9 Favorite Hanukkah and Christmas Books to Share with Kids

Nothing suits this season's cold nights and family togetherness more perfectly than snuggling up all cozy together to marvel at beautiful illustrations, funny tales, and holiday magic on the pages of a favorite book. We've picked out some of our favorite books celebrating Hanukkah and Christmas. Share yours in the comments.

 

 

 

The Latke Who Couldn't Stop Screaming: A Christmas Story
Dan Handler aka Lemony Snicket has a witty way with words in this offbeat and off-kilter tale of an oft-screaming latke that bolts the pan, wanting to avoid getting eaten at all costs. On his journey the poor, perpetually misunderstood latke encounters classic icons of Christmas (colored lights, a candy cane, etc).  Lisa Brown's droll drawings are poifect.  (Also give Lemony Snicket's The Lump of Coal a whirl--smudgy metaphors aside, it's a gem.)

Nutcracker by E.T.A. Hoffman with Maurice Sendak
While most written versions of Nutcracker focus primarily on the ballet-inspired sugar-plum-sweet scenes while high-glossing over the far more interesting yet darker details of the original story, in this version they went back to the German source text and restored to us the full, grandiose, Mabusian tale of captivating intrigue, malevolent misdeed, and mystifying magic.  It's awesome. Maurice Sendak's illustrations brilliantly capture the story's powerful exploration of good and evil, darkness and light, dream and reality with bold, colorful, clever and utterly memorable imagery. Some content may be a bit too much for the under-5-set (not to give it away, but Mouse King loses his 7 heads the hard way), but older kids will totally dig it.


When Mindy Saved Hanukkah
One of our very favorite author-illustrators, Barbara McClintock, teams up with writer Eric Kimmel to produce a charming seven-in-one-blow style tale of triumph against all odds (so nu?). You'll recognize the ornate setting, NYC's own Eldridge St. Synagogue.  And you'll cheer on the fearless feats of the miniature but mighty Mindy Klein (kleine meaning little in yiddish) who bravely risks life and limb to make sure her family will have lights for the holiday menorah. The warm humor of the story blends perfectly with Ms McClintock's golden-hued, lushly detailed antique" illustrations, which offer clever surprises for sharp-eyed young readers.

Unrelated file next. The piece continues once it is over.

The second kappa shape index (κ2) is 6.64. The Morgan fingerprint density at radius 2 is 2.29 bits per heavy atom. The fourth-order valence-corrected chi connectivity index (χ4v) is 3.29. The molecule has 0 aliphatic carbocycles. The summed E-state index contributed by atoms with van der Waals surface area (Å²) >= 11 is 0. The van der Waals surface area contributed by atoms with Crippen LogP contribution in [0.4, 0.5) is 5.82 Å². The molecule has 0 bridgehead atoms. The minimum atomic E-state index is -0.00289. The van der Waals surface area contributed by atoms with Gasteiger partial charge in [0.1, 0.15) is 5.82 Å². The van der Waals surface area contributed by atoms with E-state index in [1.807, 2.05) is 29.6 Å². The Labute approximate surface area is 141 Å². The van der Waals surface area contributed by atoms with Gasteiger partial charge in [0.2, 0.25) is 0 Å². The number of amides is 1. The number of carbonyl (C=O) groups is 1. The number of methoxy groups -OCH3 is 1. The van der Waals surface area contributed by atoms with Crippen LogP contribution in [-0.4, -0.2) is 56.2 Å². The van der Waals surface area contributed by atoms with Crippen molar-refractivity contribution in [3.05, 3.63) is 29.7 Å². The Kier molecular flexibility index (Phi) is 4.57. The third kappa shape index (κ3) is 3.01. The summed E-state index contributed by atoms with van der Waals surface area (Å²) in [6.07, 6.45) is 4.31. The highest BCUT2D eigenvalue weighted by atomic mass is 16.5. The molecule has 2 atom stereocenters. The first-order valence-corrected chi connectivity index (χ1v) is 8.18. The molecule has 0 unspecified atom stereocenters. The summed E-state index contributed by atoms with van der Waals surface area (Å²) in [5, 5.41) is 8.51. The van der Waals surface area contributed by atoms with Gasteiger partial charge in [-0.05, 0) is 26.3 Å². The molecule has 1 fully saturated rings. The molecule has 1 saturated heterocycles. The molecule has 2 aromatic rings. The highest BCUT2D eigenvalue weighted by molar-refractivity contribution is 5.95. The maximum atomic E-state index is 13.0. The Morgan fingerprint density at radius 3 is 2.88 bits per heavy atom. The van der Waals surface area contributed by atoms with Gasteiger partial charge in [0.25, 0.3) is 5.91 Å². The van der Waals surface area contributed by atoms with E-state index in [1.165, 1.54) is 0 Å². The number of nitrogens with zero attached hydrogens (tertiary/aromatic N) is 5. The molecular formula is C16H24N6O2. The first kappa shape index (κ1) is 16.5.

William Wegman's The Night Before Christmas
An all weimaraner cast offers up Wegman's delightful take on the fabled story of Santa's enchanted evening visit. Cleverly Ingeniously staged photos illustrate the classic Clement C Moore poem. Hundreds of biscuits went into the making of this book--and even the tots will adore it. (4 paws up!)

 

The Classic Frosty The Snowman
Over the years this holiday literary favorite (based on the catchy song of the same name) has been issued and reissued, but no other version holds a corncob pipe to the original 1951 Frosty with its charmingly retro Norman-Rockwell-esque illustrations by Corinne Malvern. Luckily, you'll can still find it in Golden Book version or larger format.  It'll make you and your kids wanna put on one of those impossibly bulky snowsuits and spend an entire day outside in your own winter wonderland.


Babar and Father Christmas
Completely charming tale by original Barbar creator Jean de Brunhoff. Babar goes searching for the jolly man in red to let him know that little elephant children want a visit from Father Christmas too.


Madeline's Christmas
When an exotic rug merchant arrives at the door on Christmas eve, thoughtful Madeline lets him in, thinking that buying 12 little rugs for 12 little sets of chilly toes would be nice. And nice it is, but in a world where magic carpets can fly, Madeline is completely unprepared for the marvelous holiday surprises that await her and her schoolmates. The story was originally published in 1956 as a special holiday magazine insert for McCalls magazine, but luckily it's wider appeal was recognized and you can now get it in hardcover.


Eloise At Christmastime
Jingle here, jingle there, it's absolutely Christmas everywhere! as Eloise once again takes mischievous charge of the Plaza. If she were real we'd probably be appalled at her antics (like writing a giant Merry Christmas on the plaza walls!), but as fictional confection she's a very sweet treat indeed.  If you love the first Eloise book you'll find Eloise and her absolutely best friend in the whole world, Nanny, in fine form.


How the Grinch Stole Christmas!
Seuss's heartfelt message ascends far beyond Who-ville to reach all of us and he's so dang clever and goofy in the telling it never seems sentimental or corny.  Everyone knows the classic Chuck Jones movie but the somewhat lesser known 1957 book is every bit as delectable as a second helping of Who Pudding.

 

Find other holiday ideas in our Holiday Guide, and gift ideas in our NYC Shopping Local Gift Guide.

 

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